Using Polly v8 with HttpClientFactory

4 min readFeb 23, 2024


In approximately November of 2023 the Polly project moved from v7 to its new v8 implementation. With this new version came a completely different syntax for implementing resilience policies along with a completely changed code object model and a whole new set of types to use. New policies were made available and some were removed and the underlying engine of Polly was streamlined.

I decided to put this quick blog post together as a quick cheat sheet for folks to show how you can quickly move from old V7 to V8 of Polly with minimum friction.

Polly vs Polly.Core

So why this blog? Well the new Polly v8 library contains completely new and breaking syntax format. In order to prevent issues with existing applications the core maintainers of the library decided to split the repo into 2 separate packages:

  • Polly — continues to have the old syntax folks know, but also includes a shim wrapper to enable the new syntax. This means that you can in theory try to migrate without changing your library. It also means people who move to the new library will not cause a conflict for other packages using older versions.
  • Polly.Core — this is where Polly team want you to get to, it only supports the new v8 syntax is is optimised as such to provide many perf benefits. But it completely cuts you out of the old syntax etc.

For more detailed info please review the Polly team migration guide here

New syntax

Polly v8 completely revamps the syntax for policies, and IMO massively simplifies the implementation.

Take for example the following policy defined in the old Polly syntax:

In the new v8 syntax this simply becomes:

As you can likely see the new syntax is slightly more verbose, but it provides the following benefits:

  • There is now a much more fluent chaining of resilience policies.
  • PolicyWrap is now intrinsically provided for you under the covers of the ResiliencePipelineBuilder .
  • You no longer have to declare something using the sync or async as the new ResiliencePipelineBuilder pattern automatically provides both options to us.
  • Configuration of your pipelines is no longer convoluted by method overloads and can now be done via a simple <policy>StrategyOptions pattern where <policy> refers to the type of resilience policy being added into the pipeline.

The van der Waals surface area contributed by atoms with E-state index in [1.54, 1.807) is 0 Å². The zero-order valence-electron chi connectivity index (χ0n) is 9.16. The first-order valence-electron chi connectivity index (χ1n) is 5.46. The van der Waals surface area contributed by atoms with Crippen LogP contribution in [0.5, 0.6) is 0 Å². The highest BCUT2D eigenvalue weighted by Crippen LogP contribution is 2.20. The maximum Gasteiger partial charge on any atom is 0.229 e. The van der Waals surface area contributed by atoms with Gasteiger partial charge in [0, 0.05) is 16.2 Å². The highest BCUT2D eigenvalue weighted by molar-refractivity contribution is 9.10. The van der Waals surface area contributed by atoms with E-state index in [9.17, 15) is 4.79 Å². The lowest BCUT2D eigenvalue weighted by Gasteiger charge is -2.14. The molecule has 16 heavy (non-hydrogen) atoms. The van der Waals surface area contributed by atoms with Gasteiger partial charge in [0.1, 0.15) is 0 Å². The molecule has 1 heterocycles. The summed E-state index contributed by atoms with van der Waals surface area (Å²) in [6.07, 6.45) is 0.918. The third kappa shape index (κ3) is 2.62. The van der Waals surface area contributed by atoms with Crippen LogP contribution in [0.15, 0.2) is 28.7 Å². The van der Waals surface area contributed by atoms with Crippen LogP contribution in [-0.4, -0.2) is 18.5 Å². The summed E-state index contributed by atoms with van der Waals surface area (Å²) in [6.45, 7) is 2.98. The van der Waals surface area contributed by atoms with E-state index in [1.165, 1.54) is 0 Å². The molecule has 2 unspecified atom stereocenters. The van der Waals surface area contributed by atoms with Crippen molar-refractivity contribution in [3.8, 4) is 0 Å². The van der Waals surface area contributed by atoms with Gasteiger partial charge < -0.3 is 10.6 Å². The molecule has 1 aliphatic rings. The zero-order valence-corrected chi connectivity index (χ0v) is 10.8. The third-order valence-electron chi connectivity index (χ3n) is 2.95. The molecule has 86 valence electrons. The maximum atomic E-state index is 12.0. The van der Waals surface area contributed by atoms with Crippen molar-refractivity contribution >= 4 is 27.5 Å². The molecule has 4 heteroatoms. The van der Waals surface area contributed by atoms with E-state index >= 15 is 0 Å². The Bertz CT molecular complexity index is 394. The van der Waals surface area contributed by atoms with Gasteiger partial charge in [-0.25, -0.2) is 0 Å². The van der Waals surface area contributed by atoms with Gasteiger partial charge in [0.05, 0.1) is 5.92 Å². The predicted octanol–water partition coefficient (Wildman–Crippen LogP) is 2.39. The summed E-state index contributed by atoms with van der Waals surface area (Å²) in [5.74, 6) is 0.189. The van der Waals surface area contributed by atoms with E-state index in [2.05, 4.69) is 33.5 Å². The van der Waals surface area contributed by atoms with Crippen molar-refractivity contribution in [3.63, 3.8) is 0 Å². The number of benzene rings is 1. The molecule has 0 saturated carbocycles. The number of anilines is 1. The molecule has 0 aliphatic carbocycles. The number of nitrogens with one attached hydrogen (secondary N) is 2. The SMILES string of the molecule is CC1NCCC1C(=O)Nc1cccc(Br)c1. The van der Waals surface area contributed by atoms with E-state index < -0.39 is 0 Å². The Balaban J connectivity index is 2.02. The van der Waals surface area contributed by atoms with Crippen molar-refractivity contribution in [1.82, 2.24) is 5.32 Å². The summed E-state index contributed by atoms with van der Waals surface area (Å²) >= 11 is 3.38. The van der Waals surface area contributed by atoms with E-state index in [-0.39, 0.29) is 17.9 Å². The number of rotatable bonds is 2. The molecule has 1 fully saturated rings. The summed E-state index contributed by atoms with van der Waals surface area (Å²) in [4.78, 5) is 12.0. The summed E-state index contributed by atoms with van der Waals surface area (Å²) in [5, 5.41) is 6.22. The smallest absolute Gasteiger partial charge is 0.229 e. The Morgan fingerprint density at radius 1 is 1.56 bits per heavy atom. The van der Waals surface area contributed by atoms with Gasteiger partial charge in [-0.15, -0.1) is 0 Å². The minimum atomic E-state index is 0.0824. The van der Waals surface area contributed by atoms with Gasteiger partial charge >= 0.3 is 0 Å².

• The new builder pattern easily helps developers understand the explicit order in which policies will be executed rather than order of parameters passed to convoluted PolicyWrap .

Using v8 Polly with HttpClientFactory

Hopefully most of you are using resilience policies with your HttpClient via the HttpClientBuilder extensions library provided via the Microsoft.Extensions.Http.Polly nuget. I won’t go into the details of this but if you’d like to read more then please see this Microsoft learning article.

Unfortunately due to the fact that the v8 version of Polly has all new types and a new builder pattern syntax this will no longer work. So instead you should look to use the new Microsoft.Extensions.Http.Resilience nuget found here

Assuming you know Polly v8 then the migration path is quite simple. Lets assume you have the following Polly v7 resilience policy:

In the new Polly v8 world using Microsoft.Extensions.Http.Resilience this will now look something like this:

Things to note:

  • When you call AddCircuitBreaker in your pipeline you should be using the Http prefixed options objects such as HttpCircuitBreakerStrategyOptions which helps with wiring up the types of exceptions to handle nicely.
  • The new HttpCircuitBreakerStrategyOptions also nicely encapsulate all of the old HandleTransientHttpError logic for you too which will check the response message status codes.
  • If you configure a timeout on the HttpClient (as shown above) YOU MUST MANUALLY add a circuit breaker into your resilience pipeline to handle the TaskCanceledException as the Polly helper code does not see this as a “Transient issue”
  • The return type of myGetCircuitBreakerPolicy method is actually void rather than returning a policy or a builder. This is because you must now mutate the ResiliencePipelineBuilder given to you by the AddResilienceHandler extension by adding your policy definitions.
  • The AddResilienceHandler requires a string name for your policy. This may not make much sense, but it is worth noting that under the hood our policies are added to a concurrent dictionary/registry to allow the builder to quickly retrieve policies and prevent duplication.
  • There is a handy AddStandardResilienceHandler method that can be used which sets you up an opinionated default “best practice” pipeline documented on the nuget page
  • This AddStandardResilienceHandler method you will provide you with a resilience pipeline that has:
    — “total timeout” pipeline applies an overall timeout to the execution of all sub policies below, ensuring that the request including hedging attempts, does not exceed the configured limit.
    — A retry pipeline retries the request in case the dependency is slow or returns a transient error.
    — A rate limiter pipeline limits the maximum number of requests being send to the dependency.
    — A circuit breaker blocks the execution if too many direct failures or timeouts are detected.
    — A timeout pipeline which limits each request attempt duration and throws if its exceeded.

Thanks for reading, I will do a more in depth blog about the new features of Polly v8 in a future blog.




Software engineer & lover of all things code. Too much to learn and so little time. Currently working at Trainline London.